This question already has an answer here:

Similar question, but without double and 3 decimal places.

The difference is that the average of two integers we may have a double as a result, but when we use (int) Math.Ceiling ((double) value), result an integer.
C# - (int)Math.Round((double)(3514 + 3515)/2) =3514?

But in this case, we have two doubles and

```
Math.Round(((4.006+4.007)/2),3); // returns 4.006
Math.Round(((4.008+4.007)/2),3); // returns 4.008
```

WHY?

`Math.Round`

rounds to the closestevennumber, not to the closest number. – zneak Nov 23 '13 at 6:40`Math.Round()`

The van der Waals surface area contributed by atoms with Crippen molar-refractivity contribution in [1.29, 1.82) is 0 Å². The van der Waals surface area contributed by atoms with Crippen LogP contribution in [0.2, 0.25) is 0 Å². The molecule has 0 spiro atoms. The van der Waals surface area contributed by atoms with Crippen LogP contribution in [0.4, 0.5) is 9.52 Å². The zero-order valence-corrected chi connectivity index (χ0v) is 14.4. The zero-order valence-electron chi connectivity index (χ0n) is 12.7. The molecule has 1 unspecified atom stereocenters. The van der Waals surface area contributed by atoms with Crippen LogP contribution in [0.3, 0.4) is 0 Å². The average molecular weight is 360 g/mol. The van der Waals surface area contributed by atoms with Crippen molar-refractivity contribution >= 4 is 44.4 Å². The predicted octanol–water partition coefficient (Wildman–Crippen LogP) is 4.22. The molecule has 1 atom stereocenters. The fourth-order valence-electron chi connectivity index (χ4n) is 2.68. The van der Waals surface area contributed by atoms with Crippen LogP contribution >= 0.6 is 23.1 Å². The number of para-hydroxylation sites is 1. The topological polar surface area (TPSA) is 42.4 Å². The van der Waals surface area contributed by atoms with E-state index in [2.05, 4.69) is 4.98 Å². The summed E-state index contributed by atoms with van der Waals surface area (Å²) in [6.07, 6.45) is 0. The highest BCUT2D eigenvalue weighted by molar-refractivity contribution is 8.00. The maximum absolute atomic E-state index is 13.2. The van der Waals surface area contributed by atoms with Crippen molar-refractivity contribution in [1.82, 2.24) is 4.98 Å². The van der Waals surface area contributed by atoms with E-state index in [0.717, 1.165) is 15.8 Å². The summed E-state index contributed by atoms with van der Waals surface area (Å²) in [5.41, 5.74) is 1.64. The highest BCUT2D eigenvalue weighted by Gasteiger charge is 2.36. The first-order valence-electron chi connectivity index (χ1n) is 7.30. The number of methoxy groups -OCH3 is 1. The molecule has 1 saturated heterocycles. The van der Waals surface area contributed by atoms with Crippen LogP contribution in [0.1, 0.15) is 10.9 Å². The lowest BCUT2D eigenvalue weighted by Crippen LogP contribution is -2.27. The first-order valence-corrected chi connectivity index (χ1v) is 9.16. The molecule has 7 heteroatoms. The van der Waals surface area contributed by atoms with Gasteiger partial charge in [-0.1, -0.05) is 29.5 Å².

overloads? – ja72 Nov 23 '13 at 6:42`decimal`

, not`double`

. double can't represent numbers like that exactly, leading to unexpected rounding behaviour. This includes adding an`m`

suffix to literals 2) When the value is exactly in the middle,`Round`

rounds to the nearest even value by default. Pass in`MidpointRounding.AwayFromZero`

if you want to round up on`0.5`

– CodesInChaos Nov 24 '13 at 13:15